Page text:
Format: Hardcover
I was not able to put down this fascinating book that caused me to page back through my own life, looking for past lifestyles and situations that could have dramatically shortened my life. I took so many risks, some of which were very unnecessary. After reading the book I have even more appreciation for my wife, who has helped me settle down into a very responsible lifestyle that is very gratifying and hopefully, as predicted by the authors will also lead to a long life.

It is rare that I read a book cover to cover as I am very busy with my business. But this book I got very personally involved with. Though written by someone with a strong academic background, he wrote it so that a working guy like myself could enjoy it. It is a great book to share with your friends and open up discussion about lifestyle choices and the wisdom or lack of wisdom around those choices. I also believe it may cause people in the health professions to rethink the combination of life skills and attributes for a better life. Educators should put the findings of this book to use restructuring programs based on skills associated with steadiness, responsibility and moderation.
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21 of 23 people found the following review helpful By Joen Fagan on June 30, 2012
Format: Paperback Verified Purchase
This was a massive effort by a number of skilled and dedicated researchers written up in detail. So why do I feel cheated?

In spite of huge amounts of data, only interpretations of it were passed on to us. We are repeatedly told "many" or "some" or "other participants" or... Every page has one or more such imprecise words but we are not given even simple percentages. Is "many" 52% or 89%, or what? It would have been so easy to specify. I can think of no good reason not to have given this more precise information to the reader.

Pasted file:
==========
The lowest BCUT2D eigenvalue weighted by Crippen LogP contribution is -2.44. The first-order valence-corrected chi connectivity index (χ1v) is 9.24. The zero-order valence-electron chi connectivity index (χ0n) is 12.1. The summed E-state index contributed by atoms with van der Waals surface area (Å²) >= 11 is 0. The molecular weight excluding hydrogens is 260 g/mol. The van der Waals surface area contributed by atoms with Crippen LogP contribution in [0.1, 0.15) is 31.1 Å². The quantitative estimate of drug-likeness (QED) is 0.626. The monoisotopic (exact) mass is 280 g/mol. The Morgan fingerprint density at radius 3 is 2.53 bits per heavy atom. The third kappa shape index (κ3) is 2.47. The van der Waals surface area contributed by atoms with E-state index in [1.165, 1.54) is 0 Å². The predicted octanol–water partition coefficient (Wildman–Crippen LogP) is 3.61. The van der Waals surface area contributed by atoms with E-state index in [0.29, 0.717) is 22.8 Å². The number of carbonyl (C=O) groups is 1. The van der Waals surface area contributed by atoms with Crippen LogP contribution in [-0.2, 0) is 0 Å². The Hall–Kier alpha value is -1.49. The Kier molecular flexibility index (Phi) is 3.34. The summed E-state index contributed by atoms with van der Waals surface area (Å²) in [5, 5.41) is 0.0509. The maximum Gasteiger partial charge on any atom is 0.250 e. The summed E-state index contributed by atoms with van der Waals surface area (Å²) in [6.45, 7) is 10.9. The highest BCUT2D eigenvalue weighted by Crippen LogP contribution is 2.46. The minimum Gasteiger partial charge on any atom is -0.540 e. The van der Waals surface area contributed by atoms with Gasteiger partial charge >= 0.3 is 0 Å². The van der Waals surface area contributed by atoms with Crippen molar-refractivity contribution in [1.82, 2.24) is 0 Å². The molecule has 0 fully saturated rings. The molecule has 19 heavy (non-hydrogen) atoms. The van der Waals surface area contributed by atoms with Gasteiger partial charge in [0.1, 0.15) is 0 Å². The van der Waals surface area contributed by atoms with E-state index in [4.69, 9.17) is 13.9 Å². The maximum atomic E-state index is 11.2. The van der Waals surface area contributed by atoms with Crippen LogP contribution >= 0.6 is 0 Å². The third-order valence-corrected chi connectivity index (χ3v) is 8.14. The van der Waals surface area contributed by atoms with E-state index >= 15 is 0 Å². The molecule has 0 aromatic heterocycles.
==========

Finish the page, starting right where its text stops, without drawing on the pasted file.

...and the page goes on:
Next, very little effort was made to help interpret the results of the "tests" we took. Or even to say why not. It sounds like their validity was good. But reliability? If they didn't have decent norms, why give them to us? If they did, why didn't they give us more information, such as intercorrelations or cluster analysis?

Then, they sidestepped the issue of gay/straight, by saying Terman stayed away from this. Ah, but they didn't have to. Even with no "hard" data, they might have grouped the "not married" subjects with the converse male/female ratings, done some analyses and made some guesses. And had a second sample of the converse male /female ratings with divorced subjects. This might have been fascinating data. These presumed-subjects preceded gay liberation by many years - what was it like for them in terms of longevity, happiness, etc.? I find it very hard to believe that there weren't any gays in this study, and even a guessed-at small sample, with all the caveats the researchers wanted to add, might have been interesting.

The researchers were very bright people; their subjects were top-of-the-line. So why do they write as if the reader hadn't gotten past the 8th grade?
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13 of 14 people found the following review helpful By tasha r howe on March 26, 2011
Format: Hardcover
Even though this book does shed light on some interesting myth busters regarding health and well-being, I found the most fascinating part the detective story inside the landmark 80-year study. The authors do a great job of making behavioral science exciting for the non-scientist. You wanted to know how they eliminated one explanation, formed a new hypothesis, tested it, and then refined their explanations for various contributors to death, such as trauma, stress, and neuroticism. The self-assessments were fun and help the reader assess his/her own journey to health. The case studies were great illustrations of main points, and it was fun to read about some really famous people who started out as 12 year old genius kids identified by their teachers as having great potential. Then Dr. Terman pulls them out of their classroom and starts picking their brains for another quarter century. Another impressive aspect of the science is how Friedman, Martin, and a slew of graduate students and colleagues validated half-century old measures on newer samples of people. The statistical archaeology was fascinating! While the final stop is predictable (find your bliss and follow it with conscientiousness and perseverance, and be sure to build social ties along the way), the journey is one you enjoy going on. I highly recommend this book for anyone interested in the evolution of scientific thinking, history, health science, and critical thinking regarding popular myths.